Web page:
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Meet the Many Faces of TMJ Disorders

Category: TMJ Aid
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Meet the Many Faces of TMJ Disorders

So, why are TMJ disorders so difficult to diagnosis, and ever trickier to treat?  Part of the answer lies in deciphering the proper cause of your pain.

“Jessica had TMJ disorders,” my friend said over a cup of coffee the other day, “and here is what she did to treat them.”  Then she rattled off the list of remedies she underwent to alleviate her pain.  “I’m sure they’ll work for you.”

TMJ DisordersI thanked my friend, but told her that Jessica’s pain had a different cause than mine.  And I could not use the same “prescription for healing,” that she used.

My words were met with a blank stare.

And this is not an unusual response. If you suffer from TMJ disorders, then you know exactly what I mean.  Each case is somewhat different. Therefore, each treatment plan needs to be tailored to the individual’s specific causes.  No wonder it’s so difficult to diagnose and treat!

But before we talk about the specific causes of your TMJ pain, let’s talk in general about what TMJ disorders actually are.

When your health care provider talks about this problem, she’s referring to a group of rather complex problems, all related to the jaw, or the temporomandibular joint.  This joint is located on each side of your head in front of your ears.  Its exact location is the meeting place of your lower jaw meets your skull.

It actually combines a hinge action with sliding motions. The areas of the specific bones interacting with the joint are covered with cartilage, and are separated by nothing more than a very small disk, which acts as a sort of shock absorber.

But unlike the bones in other parts of your body, the TMJ is actually composed of two joints.  This unique make up is what allows it to both rotate and slide.  As with any bone, though, eventually the surface area wears down or erodes.  Signs of this include a clicking sound, and a popping, as well as changes in the joint’s normal movements.

The surfaces of both the bone and the cartilage are incapable of sending pain signals to your brain.  Instead, the surrounding soft tissues become painful.  The pain may also manifest in the trigeminal nerve, running through the joint area itself.

Once that happens, then the mandible’s movements are automatically limited.  Even when the jaw isn’t in motion, the inflamed joints or the damaged nerve can cause constant pain.

Since the TMJ is located so close to the ear, this pain may very well be interpreted for a typical earache or as facial pain.

Why Me?

There are any number of reasons why you may have a problem with this joint.  For example, the disk itself may actually erode or move out of joint, resulting in a misalignment of your jaw.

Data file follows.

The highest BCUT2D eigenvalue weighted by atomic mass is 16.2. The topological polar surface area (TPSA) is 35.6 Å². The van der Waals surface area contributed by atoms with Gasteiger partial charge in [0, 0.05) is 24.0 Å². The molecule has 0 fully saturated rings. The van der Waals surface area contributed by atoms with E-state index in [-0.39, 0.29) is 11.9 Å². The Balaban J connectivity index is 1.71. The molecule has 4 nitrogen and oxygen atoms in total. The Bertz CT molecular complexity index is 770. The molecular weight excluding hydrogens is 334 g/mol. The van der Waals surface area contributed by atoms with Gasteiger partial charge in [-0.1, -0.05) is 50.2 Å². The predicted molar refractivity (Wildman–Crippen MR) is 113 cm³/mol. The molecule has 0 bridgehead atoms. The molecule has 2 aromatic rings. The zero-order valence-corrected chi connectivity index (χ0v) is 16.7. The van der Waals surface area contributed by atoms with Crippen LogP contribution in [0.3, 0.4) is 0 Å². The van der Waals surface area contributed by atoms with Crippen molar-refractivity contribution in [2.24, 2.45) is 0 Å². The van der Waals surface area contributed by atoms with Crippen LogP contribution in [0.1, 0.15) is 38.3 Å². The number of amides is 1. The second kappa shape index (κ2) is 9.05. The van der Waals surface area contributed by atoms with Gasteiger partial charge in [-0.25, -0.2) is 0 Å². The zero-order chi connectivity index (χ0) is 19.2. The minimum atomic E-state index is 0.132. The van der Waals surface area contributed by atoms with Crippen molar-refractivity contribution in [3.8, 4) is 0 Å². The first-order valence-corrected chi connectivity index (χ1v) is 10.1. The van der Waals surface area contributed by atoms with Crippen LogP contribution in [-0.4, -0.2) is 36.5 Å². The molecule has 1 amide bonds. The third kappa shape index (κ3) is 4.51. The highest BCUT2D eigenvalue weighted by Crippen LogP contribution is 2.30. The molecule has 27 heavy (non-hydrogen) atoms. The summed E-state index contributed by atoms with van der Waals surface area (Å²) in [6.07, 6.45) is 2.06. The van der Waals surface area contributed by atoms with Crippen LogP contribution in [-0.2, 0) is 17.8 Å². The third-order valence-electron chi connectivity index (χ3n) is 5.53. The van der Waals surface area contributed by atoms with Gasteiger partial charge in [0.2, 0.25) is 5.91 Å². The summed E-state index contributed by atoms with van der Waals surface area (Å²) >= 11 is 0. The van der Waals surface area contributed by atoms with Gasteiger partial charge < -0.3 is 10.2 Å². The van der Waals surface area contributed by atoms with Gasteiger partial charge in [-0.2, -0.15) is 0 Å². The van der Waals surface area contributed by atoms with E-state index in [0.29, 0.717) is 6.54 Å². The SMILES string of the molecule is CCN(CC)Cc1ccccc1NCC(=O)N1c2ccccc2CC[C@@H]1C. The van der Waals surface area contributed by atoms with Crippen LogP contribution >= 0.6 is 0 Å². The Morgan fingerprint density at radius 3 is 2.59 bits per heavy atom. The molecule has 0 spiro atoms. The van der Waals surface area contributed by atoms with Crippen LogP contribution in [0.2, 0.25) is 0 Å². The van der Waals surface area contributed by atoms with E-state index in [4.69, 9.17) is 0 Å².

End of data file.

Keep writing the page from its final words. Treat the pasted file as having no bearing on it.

This joint is incredibly useful, and you prove that every day, by talking, chewing, and yawning to be exact. Remember this is a joint, complete with all the foibles of your other joints.

At times, you may encounter a professional who talks about myofacial pain dysfunction or Costen’s syndrome. They’re talking about the same health concern.

Muscle and joint: A tag team event

It’s true!  Muscles and joints work together.  That means if you have a problem with either of these in the jaw area, it can cause a host of seemingly unrelated problems including:

  • Stiffness
  • Ear pain
  • Bite problems, also called malocclusion
  • Headaches
  • Clicking sounds
  • Locked jaws
  • Difficulty in chewing
  • Discomfort when chewing
  • Pain in the jaw
  • Tenderness in the jaw
  • Facial pain

The clicking sound mentioned above occurs when you open and close your mouth.  For some individuals, they hear this when they chew as well. Many people experience this without any pain at all.  HereHearing this sound alone is not an indication that you have a health concern. Only those who experience pain along with the sound would be diagnosed as having TMJ disorders.

What Causes This “Malfunction” Of My Jaw?

You can develop disorders of the TMJ if the disk, which acts as a shock absorber, slides out of place or erodes. The problems may occur if the cartilage of the joint is damaged by arthritis.

Of course, your jaw may have been damaged if it withstood some type of trauma.  You may have fallen, and the jaw was subjected to a blow.  But the problem may also be related to the muscles in the area as well.  This is especially true if they become fatigued from overuse.

How can you “overuse” your jaw?  Well, before you accuse anyone of talking too much, this is usually the cause when you clench or grind your teeth.

But, even with this wide diversity of causes, many individuals never are able to discover the exact cause of their jaw troubles.  And that, ultimately, makes its treatment very tricky, indeed.